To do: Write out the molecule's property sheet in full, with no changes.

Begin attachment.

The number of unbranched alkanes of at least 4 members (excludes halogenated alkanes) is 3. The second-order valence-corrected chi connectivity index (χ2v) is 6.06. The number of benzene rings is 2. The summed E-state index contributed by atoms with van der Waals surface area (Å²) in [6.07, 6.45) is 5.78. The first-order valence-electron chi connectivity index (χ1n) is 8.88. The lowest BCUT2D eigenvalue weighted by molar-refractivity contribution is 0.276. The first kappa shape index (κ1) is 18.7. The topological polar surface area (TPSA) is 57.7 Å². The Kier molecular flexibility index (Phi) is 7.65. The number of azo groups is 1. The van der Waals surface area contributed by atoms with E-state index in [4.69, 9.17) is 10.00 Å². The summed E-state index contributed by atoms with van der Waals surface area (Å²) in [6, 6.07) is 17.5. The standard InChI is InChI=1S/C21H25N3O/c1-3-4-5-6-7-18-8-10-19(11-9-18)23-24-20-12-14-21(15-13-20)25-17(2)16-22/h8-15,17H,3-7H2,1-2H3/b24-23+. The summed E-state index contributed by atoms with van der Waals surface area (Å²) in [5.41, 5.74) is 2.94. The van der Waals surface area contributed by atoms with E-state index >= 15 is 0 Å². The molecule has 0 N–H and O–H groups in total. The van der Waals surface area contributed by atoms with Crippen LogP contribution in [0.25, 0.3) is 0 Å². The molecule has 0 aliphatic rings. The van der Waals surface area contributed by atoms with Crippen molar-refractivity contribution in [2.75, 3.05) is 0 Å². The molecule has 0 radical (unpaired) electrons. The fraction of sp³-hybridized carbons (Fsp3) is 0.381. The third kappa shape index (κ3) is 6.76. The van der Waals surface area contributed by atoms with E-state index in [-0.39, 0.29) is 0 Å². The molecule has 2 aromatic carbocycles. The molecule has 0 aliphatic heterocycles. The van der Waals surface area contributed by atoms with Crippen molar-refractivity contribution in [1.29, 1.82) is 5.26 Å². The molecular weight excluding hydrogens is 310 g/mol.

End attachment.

The number of unbranched alkanes of at least 4 members (excludes halogenated alkanes) is 3. The second-order valence-corrected chi connectivity index (χ2v) is 6.06. The number of benzene rings is 2. The summed E-state index contributed by atoms with van der Waals surface area (Å²) in [6.07, 6.45) is 5.78. The first-order valence-electron chi connectivity index (χ1n) is 8.88. The lowest BCUT2D eigenvalue weighted by molar-refractivity contribution is 0.276. The first kappa shape index (κ1) is 18.7. The topological polar surface area (TPSA) is 57.7 Å². The Kier molecular flexibility index (Phi) is 7.65. The number of azo groups is 1. The van der Waals surface area contributed by atoms with E-state index in [4.69, 9.17) is 10.00 Å². The summed E-state index contributed by atoms with van der Waals surface area (Å²) in [6, 6.07) is 17.5. The standard InChI is InChI=1S/C21H25N3O/c1-3-4-5-6-7-18-8-10-19(11-9-18)23-24-20-12-14-21(15-13-20)25-17(2)16-22/h8-15,17H,3-7H2,1-2H3/b24-23+. The summed E-state index contributed by atoms with van der Waals surface area (Å²) in [5.41, 5.74) is 2.94. The van der Waals surface area contributed by atoms with E-state index >= 15 is 0 Å². The molecule has 0 N–H and O–H groups in total. The van der Waals surface area contributed by atoms with Crippen LogP contribution in [0.25, 0.3) is 0 Å². The molecule has 0 aliphatic rings. The van der Waals surface area contributed by atoms with Crippen molar-refractivity contribution in [2.75, 3.05) is 0 Å². The molecule has 0 radical (unpaired) electrons. The fraction of sp³-hybridized carbons (Fsp3) is 0.381. The third kappa shape index (κ3) is 6.76. The van der Waals surface area contributed by atoms with E-state index in [-0.39, 0.29) is 0 Å². The molecule has 2 aromatic carbocycles. The molecule has 0 aliphatic heterocycles. The van der Waals surface area contributed by atoms with Crippen molar-refractivity contribution in [1.29, 1.82) is 5.26 Å². The molecular weight excluding hydrogens is 310 g/mol.